Meet Chicago Architecture Studio DAAM


Meet the Champions of Chicago DAAM Architecture Collaboration

Exciting young studios in the American Midwest are rocking the architectural world. As part of our Next Generation 2022 project, we are exploring ten pioneering practices for change. It’s DAAM

DAAM is an acronym for “Designers, Architects, Artists and Makers”, and it’s a name that aptly sums up the position of this young, interdisciplinary and energetic studio and its deeply collaborative and practical culture.

“DAAM (pronounced ‘dam’) was a deliberately bold choice,” says Chicago-based studio founder Elyse Agnello. “It serves to draw attention to our work process and our product rather than our authorship, and its playful irreverence reflects our design aspirations. “

DAAM: creating “new ways for people to live, learn and be together”

DAAM’s Elyse Agnello and Alex Shelly, photographed by Hugo Yu at the Robey in Chicago

Agnello created DAAM in 2016 and was quickly joined by current co-director Alex Shelly. Together they lead a small team of two to six people, pursuing “the kind of work that values ​​neighborhoods, breathes new life into abandoned structures, inspires a better future and creates new ways for people to live, to learn. and to be together ”. Seeing themselves as a ‘people-centered’ practice, they put conversation and function at the heart of their design process – form comes next.

This is also reflected in their choice of project, client and collaborator. “We pride ourselves on not having ‘a type’ when it comes to the projects we undertake. We’ve researched and created projects where issues are celebrated, craftsmanship is embraced, and good design is truly appreciated, ”Agnello says. That said, he does express a soft spot for “vibrant gathering spaces,” such as the studio’s Lyte Lounge (converting a nursery into a community center for at-risk and homeless youth in the South Chicago neighborhood). and Guild Row (a former site transformed into a new membership club around creativity and civic engagement).

Guild line

However, their groundbreaking project is undoubtedly Shell House, a tiny house of just 1,000 square feet in the Catskill Mountains. The project is a delicate renovation of a retreat originally designed in 1996 by architect Seymour Rutkin (with consultation from the Monolithic Dome Institute), and its refined approach and extreme attention to detail has resulted in numerous awards and publications. Other housing work, including market entry initiatives, like their Starter Home project, a concept they have been incubating for several years, is currently underway.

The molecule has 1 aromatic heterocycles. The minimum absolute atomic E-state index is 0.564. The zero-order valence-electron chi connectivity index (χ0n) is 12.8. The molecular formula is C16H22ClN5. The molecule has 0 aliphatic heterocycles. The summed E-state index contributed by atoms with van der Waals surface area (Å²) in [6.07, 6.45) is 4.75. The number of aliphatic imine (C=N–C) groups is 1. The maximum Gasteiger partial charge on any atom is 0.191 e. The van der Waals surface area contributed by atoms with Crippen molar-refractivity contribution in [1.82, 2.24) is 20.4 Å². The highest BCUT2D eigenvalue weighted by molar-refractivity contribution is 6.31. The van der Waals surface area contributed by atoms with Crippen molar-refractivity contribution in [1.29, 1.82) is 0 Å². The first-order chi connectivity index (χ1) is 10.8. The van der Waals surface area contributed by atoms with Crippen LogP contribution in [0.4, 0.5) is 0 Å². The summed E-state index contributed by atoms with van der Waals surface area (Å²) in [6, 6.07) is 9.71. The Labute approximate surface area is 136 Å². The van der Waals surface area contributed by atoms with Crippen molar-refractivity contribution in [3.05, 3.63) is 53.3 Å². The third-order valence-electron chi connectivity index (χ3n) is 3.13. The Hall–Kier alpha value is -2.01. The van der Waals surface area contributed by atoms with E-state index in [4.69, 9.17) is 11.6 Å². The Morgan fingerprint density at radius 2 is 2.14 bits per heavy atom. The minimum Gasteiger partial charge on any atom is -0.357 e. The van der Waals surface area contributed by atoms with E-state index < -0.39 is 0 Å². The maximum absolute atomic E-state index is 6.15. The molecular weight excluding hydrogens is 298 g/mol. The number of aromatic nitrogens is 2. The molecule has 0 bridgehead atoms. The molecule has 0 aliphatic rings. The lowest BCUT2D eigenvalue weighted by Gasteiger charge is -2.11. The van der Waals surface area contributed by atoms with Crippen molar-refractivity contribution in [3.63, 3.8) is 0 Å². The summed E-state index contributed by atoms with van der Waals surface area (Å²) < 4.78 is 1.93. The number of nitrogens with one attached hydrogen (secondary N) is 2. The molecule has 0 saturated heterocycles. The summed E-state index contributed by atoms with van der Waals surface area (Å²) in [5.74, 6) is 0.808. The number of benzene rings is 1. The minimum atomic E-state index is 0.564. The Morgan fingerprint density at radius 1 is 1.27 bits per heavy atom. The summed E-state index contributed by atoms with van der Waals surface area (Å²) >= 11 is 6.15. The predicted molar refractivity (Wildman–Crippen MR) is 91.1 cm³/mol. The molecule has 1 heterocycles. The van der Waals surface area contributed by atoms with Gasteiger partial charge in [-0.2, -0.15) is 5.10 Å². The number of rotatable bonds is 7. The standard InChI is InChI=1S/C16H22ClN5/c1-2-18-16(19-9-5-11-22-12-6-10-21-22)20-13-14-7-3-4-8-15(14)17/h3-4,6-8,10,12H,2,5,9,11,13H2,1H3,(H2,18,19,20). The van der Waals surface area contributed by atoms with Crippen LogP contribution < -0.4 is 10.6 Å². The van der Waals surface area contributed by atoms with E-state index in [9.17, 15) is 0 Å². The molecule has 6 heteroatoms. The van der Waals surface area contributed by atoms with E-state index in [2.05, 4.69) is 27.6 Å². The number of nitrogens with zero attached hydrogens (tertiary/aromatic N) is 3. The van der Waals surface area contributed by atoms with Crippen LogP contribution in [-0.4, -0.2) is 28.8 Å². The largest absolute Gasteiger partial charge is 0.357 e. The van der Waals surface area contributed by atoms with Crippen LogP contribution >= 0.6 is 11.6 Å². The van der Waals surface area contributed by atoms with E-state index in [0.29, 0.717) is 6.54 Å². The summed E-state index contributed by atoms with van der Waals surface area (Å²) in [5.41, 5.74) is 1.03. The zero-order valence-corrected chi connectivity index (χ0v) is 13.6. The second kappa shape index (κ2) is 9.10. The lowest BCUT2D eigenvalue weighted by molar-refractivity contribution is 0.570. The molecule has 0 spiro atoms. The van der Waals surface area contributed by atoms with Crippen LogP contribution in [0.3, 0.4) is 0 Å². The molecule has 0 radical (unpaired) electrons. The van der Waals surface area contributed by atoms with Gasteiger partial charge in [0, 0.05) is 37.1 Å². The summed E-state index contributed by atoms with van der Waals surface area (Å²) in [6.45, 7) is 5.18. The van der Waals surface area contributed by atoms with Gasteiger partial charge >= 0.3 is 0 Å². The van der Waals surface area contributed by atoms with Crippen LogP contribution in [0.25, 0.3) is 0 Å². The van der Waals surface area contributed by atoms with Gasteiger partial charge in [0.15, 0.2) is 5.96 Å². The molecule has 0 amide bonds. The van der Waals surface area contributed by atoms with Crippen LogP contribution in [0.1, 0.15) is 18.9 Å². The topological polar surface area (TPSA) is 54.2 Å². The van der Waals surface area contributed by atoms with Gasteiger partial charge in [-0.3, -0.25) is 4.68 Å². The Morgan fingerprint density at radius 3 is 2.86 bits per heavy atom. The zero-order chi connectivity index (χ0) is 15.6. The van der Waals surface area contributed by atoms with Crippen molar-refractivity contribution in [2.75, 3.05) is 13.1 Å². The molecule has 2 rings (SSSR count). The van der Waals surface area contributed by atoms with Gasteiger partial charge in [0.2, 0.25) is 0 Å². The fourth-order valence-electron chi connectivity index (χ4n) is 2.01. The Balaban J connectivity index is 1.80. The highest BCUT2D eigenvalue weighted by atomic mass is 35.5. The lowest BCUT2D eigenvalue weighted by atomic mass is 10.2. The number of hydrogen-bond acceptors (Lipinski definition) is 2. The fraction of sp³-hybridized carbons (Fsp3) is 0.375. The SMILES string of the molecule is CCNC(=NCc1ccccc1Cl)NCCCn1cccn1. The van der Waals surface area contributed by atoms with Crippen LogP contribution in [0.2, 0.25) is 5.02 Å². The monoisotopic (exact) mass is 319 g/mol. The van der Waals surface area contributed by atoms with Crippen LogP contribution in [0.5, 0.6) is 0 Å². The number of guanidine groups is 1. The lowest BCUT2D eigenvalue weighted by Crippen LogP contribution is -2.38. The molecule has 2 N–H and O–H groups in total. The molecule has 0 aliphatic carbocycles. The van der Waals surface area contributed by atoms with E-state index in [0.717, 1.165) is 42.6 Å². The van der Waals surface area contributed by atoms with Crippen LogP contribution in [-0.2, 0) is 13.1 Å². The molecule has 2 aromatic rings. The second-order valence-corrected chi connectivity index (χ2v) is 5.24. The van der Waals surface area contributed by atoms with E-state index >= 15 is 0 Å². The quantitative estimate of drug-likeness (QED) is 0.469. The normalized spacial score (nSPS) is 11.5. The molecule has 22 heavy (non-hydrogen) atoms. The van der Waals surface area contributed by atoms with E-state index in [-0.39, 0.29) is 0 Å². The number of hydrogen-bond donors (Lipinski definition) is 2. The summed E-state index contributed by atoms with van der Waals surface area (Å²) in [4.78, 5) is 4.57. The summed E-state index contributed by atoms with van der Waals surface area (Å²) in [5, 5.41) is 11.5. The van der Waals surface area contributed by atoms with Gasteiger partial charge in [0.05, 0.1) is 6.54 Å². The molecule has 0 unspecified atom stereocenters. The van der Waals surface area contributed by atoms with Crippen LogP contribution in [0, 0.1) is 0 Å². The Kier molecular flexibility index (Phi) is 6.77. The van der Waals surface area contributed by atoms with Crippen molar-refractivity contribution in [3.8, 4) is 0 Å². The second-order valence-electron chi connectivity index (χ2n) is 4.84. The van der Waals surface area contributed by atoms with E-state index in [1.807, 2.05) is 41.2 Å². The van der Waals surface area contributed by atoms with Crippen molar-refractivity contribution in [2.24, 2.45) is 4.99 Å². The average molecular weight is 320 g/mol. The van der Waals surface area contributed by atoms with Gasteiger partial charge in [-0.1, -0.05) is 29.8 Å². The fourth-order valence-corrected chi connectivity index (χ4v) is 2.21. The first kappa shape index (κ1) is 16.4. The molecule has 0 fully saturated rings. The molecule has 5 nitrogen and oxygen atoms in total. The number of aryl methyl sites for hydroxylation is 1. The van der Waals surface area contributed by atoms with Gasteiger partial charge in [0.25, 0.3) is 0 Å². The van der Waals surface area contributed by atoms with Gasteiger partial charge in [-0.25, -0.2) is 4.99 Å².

The duo’s multidisciplinary attitude and energetic nature mean that their work often takes them beyond ‘traditional’ design and construction. They both often teach, while Agnello is also a co-founder of Guild Row, as well as the design director of Platform Managers, a real estate development and business management company. All of their “extracurricular” activities help them grow and pollinate their daily design practice.

Guild line

What are they missing in today’s architectural world? “Globally, we always need more open-minded young practitioners from diverse backgrounds who are able to combine their architectural expertise and other life experiences,” says Agnello. “Locally, it’s an exciting time to lead a small firm in Chicago. The city values ​​design and, with the continued development of civic initiatives aimed at addressing local issues of poverty and racism, associated with the Chicago Architecture Biennale highlighting the role of architecture and design in the city. At the intersection of critical issues such as health, sustainability, equity and racial justice, local opportunities abound.

“However, creative small businesses generally need better ways to seize these opportunities. We need to develop better tools and processes to productively fit into these conversations and projects. ‘ §

Seashell house

Seashell house

Lyte Gym

Startup home concept

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